GM Full-Size Trucks 1980-1987 Repair Guide

Front End Alignment

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See Figures 1, 2, 3, 4 and 5

Correct alignment of the front suspension is necessary to provide optimum tire life and for proper and safe handling of the vehicle. Caster and camber cannot be set or measured accurately without professional equipment. Toe-in can be adjusted with some degree of success without any special equipment.



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Fig. Fig. 1: Front end geometry



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Fig. Fig. 2: Front wheel camber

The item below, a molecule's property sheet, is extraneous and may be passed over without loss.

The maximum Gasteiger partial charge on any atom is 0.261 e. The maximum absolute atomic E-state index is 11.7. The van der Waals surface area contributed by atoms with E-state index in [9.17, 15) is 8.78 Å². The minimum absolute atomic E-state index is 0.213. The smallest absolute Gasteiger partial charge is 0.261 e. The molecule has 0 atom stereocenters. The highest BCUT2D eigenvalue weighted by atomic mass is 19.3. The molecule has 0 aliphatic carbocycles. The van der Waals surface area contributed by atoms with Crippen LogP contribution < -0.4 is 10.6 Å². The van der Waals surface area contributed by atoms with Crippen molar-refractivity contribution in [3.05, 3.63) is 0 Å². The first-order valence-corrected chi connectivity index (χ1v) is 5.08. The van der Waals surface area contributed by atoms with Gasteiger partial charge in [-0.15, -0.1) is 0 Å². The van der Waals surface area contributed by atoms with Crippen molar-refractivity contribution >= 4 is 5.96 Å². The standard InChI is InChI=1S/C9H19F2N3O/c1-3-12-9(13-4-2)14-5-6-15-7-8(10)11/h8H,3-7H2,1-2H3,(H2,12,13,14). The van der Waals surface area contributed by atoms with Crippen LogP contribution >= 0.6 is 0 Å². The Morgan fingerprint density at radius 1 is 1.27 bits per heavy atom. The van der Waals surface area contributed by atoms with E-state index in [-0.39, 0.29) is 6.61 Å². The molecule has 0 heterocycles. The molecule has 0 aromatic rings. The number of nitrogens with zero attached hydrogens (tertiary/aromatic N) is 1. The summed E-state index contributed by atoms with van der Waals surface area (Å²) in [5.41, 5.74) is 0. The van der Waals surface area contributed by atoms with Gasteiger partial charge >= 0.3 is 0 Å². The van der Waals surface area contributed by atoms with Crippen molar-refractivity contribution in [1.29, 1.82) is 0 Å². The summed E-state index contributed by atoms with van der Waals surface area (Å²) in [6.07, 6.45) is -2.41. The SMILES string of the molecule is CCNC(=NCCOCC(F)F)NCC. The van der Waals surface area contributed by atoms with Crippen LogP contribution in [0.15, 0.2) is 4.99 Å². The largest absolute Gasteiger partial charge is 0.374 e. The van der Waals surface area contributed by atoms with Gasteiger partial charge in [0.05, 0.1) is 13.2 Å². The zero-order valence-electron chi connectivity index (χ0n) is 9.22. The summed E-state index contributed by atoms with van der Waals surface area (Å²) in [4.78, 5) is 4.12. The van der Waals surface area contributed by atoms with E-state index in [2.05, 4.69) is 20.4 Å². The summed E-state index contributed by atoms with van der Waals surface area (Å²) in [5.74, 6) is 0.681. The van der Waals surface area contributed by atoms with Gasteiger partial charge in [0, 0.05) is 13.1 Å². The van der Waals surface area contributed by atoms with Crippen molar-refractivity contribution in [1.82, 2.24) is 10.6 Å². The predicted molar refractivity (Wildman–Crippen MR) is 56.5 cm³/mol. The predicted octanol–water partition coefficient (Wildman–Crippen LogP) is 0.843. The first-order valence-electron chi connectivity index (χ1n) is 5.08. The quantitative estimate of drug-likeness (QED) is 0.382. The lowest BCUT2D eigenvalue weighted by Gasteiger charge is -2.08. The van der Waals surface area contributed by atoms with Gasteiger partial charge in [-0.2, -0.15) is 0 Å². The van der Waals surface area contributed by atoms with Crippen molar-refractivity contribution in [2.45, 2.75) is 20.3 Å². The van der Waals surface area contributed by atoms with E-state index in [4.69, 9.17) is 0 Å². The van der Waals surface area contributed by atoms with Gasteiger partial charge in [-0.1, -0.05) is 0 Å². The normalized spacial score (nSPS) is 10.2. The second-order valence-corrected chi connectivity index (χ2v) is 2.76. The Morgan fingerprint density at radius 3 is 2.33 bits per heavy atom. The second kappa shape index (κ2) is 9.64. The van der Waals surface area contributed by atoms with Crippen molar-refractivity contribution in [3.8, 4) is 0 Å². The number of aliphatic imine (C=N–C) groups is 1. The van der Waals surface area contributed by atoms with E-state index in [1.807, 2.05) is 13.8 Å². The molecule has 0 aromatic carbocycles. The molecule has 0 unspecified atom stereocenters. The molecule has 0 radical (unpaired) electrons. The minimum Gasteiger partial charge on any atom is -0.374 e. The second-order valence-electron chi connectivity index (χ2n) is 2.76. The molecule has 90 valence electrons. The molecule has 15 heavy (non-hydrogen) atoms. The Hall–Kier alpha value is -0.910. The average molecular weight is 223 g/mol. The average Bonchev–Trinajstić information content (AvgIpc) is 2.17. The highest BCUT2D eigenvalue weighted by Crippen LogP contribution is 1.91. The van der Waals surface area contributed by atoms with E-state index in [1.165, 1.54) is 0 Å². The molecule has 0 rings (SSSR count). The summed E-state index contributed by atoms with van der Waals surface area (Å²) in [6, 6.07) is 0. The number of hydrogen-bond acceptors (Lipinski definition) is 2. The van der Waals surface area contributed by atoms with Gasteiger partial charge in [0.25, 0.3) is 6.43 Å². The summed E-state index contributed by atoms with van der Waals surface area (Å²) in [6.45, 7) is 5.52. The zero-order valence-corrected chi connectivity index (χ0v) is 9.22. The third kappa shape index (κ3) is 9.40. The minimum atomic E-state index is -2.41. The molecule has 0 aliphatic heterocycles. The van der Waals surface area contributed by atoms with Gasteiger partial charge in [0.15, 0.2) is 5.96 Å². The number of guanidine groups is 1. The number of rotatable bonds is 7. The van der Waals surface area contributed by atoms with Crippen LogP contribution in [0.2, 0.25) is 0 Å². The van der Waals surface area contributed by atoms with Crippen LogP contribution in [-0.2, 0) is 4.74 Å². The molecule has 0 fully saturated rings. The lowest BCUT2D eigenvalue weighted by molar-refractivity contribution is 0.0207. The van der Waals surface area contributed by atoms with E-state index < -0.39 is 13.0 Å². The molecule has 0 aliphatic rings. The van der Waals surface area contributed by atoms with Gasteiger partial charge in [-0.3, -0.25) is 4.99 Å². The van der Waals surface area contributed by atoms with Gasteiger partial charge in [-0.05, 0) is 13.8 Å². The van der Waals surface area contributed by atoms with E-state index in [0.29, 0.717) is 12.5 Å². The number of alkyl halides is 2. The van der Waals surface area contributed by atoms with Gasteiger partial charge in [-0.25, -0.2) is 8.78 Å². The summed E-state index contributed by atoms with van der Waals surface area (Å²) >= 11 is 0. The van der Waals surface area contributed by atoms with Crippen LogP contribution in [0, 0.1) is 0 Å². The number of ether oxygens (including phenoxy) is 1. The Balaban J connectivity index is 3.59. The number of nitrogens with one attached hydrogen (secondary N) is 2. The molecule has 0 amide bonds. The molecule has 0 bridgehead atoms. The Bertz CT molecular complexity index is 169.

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Fig. Fig. 3: 2WD front suspension showing caster adjustment shims

CASTER



Caster is the tilt of the front steering axis either forward or backward away from the vertical. A tilt toward the rear is said to be positive and a forward tilt is negative. Caster is calculated with a special instrument but one can see the caster angle by looking straight down from the top of the upper control arm. You will see that the ball joints are not aligned if the caster angle is more or less than 0 degrees. If the vehicle has positive caster, the lower ball joint would be ahead of the upper ball joint center line. Caster is designed into the four wheel drive front suspension. Small caster adjustments can be made on four wheel drive front axles by the use of tapered shims between the springs and the axle.



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Fig. Fig. 4: Tie rod slee